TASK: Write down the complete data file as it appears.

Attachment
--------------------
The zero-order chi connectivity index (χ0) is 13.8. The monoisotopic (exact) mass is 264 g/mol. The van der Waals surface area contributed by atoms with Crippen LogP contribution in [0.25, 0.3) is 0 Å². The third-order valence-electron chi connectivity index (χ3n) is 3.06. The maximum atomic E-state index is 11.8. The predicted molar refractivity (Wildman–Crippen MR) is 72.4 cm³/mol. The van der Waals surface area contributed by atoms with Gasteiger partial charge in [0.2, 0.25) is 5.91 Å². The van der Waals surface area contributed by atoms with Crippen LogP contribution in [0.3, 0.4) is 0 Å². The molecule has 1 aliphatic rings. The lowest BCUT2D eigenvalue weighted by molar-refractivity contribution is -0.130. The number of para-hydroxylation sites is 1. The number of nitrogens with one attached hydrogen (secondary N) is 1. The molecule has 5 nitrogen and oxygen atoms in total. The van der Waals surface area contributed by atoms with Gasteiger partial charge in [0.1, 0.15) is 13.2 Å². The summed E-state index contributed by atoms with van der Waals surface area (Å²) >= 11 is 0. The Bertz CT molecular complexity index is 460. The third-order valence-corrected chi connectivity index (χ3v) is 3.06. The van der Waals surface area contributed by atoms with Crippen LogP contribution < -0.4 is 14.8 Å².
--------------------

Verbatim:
The zero-order chi connectivity index (χ0) is 13.8. The monoisotopic (exact) mass is 264 g/mol. The van der Waals surface area contributed by atoms with Crippen LogP contribution in [0.25, 0.3) is 0 Å². The third-order valence-electron chi connectivity index (χ3n) is 3.06. The maximum atomic E-state index is 11.8. The predicted molar refractivity (Wildman–Crippen MR) is 72.4 cm³/mol. The van der Waals surface area contributed by atoms with Gasteiger partial charge in [0.2, 0.25) is 5.91 Å². The van der Waals surface area contributed by atoms with Crippen LogP contribution in [0.3, 0.4) is 0 Å². The molecule has 1 aliphatic rings. The lowest BCUT2D eigenvalue weighted by molar-refractivity contribution is -0.130. The number of para-hydroxylation sites is 1. The number of nitrogens with one attached hydrogen (secondary N) is 1. The molecule has 5 nitrogen and oxygen atoms in total. The van der Waals surface area contributed by atoms with Gasteiger partial charge in [0.1, 0.15) is 13.2 Å². The summed E-state index contributed by atoms with van der Waals surface area (Å²) >= 11 is 0. The Bertz CT molecular complexity index is 460. The third-order valence-corrected chi connectivity index (χ3v) is 3.06. The van der Waals surface area contributed by atoms with Crippen LogP contribution < -0.4 is 14.8 Å².